Ms. Male Character – Tropes vs Women

November 18, 2013

In this episode we examine the Ms. Male Character trope and briefly discuss a related pattern called the Smurfette Principle. We’ve defined the Ms. Male Character Trope as: The female version of an already established or default male character. Ms. Male Characters are defined primarily by their relationship to their male counterparts via visual properties, narrative connection or occasionally through promotional materials.

Press Image for Media Use: http://www.flickr.com/photos/anitasarkeesian/10932165865/

LINKS & RESOURCES

ABOUT THE SERIES
The Tropes vs Women in Video Games project aims to examine the plot devices and patterns most often associated with female characters in gaming from a systemic, big picture perspective. This series will include critical analysis of many beloved games and characters, but remember that it is both possible (and even necessary) to simultaneously enjoy media while also being critical of it’s more problematic or pernicious aspects. This video series is created by Anita Sarkeesian and the project was funded by 6968 awesome backers on Kickstarter.com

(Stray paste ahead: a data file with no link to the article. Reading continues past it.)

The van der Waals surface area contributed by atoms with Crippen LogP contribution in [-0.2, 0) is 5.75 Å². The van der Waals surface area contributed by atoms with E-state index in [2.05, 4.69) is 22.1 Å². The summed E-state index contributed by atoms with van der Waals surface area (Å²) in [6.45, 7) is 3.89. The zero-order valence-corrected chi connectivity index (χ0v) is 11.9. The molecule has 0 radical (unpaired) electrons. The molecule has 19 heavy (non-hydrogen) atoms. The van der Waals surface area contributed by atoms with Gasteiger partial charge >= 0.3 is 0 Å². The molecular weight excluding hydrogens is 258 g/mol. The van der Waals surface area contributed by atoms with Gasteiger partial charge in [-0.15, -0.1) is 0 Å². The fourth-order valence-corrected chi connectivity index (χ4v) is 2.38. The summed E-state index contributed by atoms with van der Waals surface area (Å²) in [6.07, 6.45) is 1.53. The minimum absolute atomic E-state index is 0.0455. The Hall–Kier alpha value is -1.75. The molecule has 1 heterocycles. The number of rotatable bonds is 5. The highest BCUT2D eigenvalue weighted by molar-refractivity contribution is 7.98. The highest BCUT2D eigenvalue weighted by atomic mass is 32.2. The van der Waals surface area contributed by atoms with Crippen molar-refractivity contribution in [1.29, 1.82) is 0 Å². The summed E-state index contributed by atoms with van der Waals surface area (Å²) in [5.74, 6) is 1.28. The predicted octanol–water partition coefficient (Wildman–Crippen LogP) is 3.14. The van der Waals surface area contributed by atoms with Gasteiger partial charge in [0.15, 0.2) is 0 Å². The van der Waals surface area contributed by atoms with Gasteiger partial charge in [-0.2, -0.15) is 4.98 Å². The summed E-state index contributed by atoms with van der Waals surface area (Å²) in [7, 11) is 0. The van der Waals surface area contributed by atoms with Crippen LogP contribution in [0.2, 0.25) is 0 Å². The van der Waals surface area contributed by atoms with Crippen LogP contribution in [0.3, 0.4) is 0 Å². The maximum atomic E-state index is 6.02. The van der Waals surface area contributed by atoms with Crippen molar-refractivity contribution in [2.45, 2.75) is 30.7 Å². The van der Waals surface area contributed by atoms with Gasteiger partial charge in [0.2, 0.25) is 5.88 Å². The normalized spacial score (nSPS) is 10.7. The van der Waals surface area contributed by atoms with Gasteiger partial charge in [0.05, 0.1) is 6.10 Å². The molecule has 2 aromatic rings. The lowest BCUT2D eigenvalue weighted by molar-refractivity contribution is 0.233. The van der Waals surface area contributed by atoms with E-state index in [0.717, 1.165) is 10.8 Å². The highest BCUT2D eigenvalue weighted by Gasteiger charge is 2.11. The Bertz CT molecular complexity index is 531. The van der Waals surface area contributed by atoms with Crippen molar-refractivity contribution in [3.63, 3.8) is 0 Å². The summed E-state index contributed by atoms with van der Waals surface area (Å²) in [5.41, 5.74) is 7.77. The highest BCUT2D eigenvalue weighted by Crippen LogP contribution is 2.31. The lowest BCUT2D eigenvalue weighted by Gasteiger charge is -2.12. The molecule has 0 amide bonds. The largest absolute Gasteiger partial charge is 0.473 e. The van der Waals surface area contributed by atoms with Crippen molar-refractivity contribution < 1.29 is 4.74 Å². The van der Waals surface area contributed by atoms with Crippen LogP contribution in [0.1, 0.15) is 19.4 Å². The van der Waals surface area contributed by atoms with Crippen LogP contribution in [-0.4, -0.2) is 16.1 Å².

GAMES REFERENCED IN THIS EPISODE
Pac-Man (1980)
Crazy Otto Enhancement Kit Prototype (1981)
Ms. Pac-Man (1982)
Bubble Bobble (1986)
Adventures of Lolo (1989)
Super Monkey Ball Series
Super Monkey Ball: Banana Splitz (2012)
Where’s My Water Series
Where’s My Water: Allie’s Story (2013)
Giant Boulder of Death (2013)
Rogue Legacy (2013)
Ms. Splosion Man (2011)
Ice Climber (1985)
Sonic the Hedgehog CD (1993)
Bit.Trip Runner Series
Bit.Trip Presents Runner 2: Future Legend of Rhythm Alien (2013)